Others: it’s worth watching two neo-pros, Radioshack’s Bob Jungels and Ag2r’s Julian Kern as both were very good in the U-23 ranks last year, indeed Jungels has already won a race this year. For the time trial Sojasun’s Jimmy Engoulvent is an outside pick.
Europe’s unusually long winter won’t go away. Normally mild and sunny by now, Corsica won’t escape some of the bad weather. Saturday will be sunny but temperatures will only reach 14°C with a breeze coming in from the east. Sunday brings rain and temperatures no higher than 13°C and a wind from the north-east meaning a tailwind for the crucial final part of the Col de l’Ospedale.
Only Sunday’s mountain stage gets TV coverage with the French video feed from 3.20pm to 5.00pm Euro time.
The race has been run since 1932 since it began outside of Paris in the hilly Chevreuse valley area that’s popular with Parisian cyclists. But it is an itinerant race with 24 different locations, often spending a few years in one place before moving on. In a way the format can be transplanted but this is also a weakness because of all the races run by ASO, this has a synthetic feel. The Tour de France is unique and Paris-Nice can take many a route, the same for the Dauphiné but they each have a purpose, a feel and a story. The Criterium International doesn’t have the same prestige and stands as a lesson to race organisers, old-school or breakaway-new that simply creating new events is not enough, you need a story and something to link the sport to the land.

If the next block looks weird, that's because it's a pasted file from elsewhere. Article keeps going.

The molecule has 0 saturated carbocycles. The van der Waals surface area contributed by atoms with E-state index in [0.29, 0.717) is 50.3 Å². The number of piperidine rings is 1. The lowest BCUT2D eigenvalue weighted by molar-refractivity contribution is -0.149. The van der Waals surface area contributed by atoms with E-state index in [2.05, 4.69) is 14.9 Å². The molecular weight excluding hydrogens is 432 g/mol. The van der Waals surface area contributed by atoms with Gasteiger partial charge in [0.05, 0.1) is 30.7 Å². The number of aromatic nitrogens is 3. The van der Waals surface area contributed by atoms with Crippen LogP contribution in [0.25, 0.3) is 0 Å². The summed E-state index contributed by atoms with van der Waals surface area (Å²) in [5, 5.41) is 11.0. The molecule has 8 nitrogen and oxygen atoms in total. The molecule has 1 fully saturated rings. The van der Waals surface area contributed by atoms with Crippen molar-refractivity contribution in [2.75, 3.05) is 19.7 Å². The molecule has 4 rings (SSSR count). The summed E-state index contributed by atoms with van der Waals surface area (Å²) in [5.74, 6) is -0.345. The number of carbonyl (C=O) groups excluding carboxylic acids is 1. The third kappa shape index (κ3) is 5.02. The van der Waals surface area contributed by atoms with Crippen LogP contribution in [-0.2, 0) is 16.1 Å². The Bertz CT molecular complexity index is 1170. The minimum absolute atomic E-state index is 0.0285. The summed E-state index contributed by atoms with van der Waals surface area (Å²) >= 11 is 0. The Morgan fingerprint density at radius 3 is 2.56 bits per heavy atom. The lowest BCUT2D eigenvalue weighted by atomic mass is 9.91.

Have the Criterium International and Tour de France started something? Next year will see the return of the Tour de Corse, a professional race that disappeared years ago. It’s good to hear of a new race and very rare for old events to get resurrected.